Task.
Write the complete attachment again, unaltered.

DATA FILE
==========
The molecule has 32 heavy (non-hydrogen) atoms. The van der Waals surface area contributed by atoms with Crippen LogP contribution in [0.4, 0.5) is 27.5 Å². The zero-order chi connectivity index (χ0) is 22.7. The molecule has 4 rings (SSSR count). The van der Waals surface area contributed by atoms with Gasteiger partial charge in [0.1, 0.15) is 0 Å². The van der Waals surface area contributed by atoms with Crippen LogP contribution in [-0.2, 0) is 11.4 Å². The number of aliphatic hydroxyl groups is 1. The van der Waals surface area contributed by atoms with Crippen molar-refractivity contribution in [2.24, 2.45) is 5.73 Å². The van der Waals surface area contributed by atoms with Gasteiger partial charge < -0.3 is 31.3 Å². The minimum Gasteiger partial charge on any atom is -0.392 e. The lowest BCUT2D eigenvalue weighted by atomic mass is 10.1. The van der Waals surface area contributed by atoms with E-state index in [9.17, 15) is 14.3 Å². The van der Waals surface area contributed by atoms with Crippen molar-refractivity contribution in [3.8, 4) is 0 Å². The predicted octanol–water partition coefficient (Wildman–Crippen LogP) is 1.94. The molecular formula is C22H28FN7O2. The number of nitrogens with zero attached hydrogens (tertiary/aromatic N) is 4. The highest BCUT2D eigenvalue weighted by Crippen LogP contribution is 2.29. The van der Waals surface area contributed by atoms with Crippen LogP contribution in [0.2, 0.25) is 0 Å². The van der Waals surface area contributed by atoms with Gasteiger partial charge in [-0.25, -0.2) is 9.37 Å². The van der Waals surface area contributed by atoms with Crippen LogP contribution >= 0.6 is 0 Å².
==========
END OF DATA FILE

The molecule has 32 heavy (non-hydrogen) atoms. The van der Waals surface area contributed by atoms with Crippen LogP contribution in [0.4, 0.5) is 27.5 Å². The zero-order chi connectivity index (χ0) is 22.7. The molecule has 4 rings (SSSR count). The van der Waals surface area contributed by atoms with Gasteiger partial charge in [0.1, 0.15) is 0 Å². The van der Waals surface area contributed by atoms with Crippen LogP contribution in [-0.2, 0) is 11.4 Å². The number of aliphatic hydroxyl groups is 1. The van der Waals surface area contributed by atoms with Crippen molar-refractivity contribution in [2.24, 2.45) is 5.73 Å². The van der Waals surface area contributed by atoms with Gasteiger partial charge < -0.3 is 31.3 Å². The minimum Gasteiger partial charge on any atom is -0.392 e. The lowest BCUT2D eigenvalue weighted by atomic mass is 10.1. The van der Waals surface area contributed by atoms with E-state index in [9.17, 15) is 14.3 Å². The van der Waals surface area contributed by atoms with Crippen molar-refractivity contribution in [3.8, 4) is 0 Å². The predicted octanol–water partition coefficient (Wildman–Crippen LogP) is 1.94. The molecular formula is C22H28FN7O2. The number of nitrogens with zero attached hydrogens (tertiary/aromatic N) is 4. The highest BCUT2D eigenvalue weighted by Crippen LogP contribution is 2.29. The van der Waals surface area contributed by atoms with Crippen LogP contribution in [0.2, 0.25) is 0 Å². The van der Waals surface area contributed by atoms with Gasteiger partial charge in [-0.25, -0.2) is 9.37 Å². The van der Waals surface area contributed by atoms with Crippen LogP contribution >= 0.6 is 0 Å².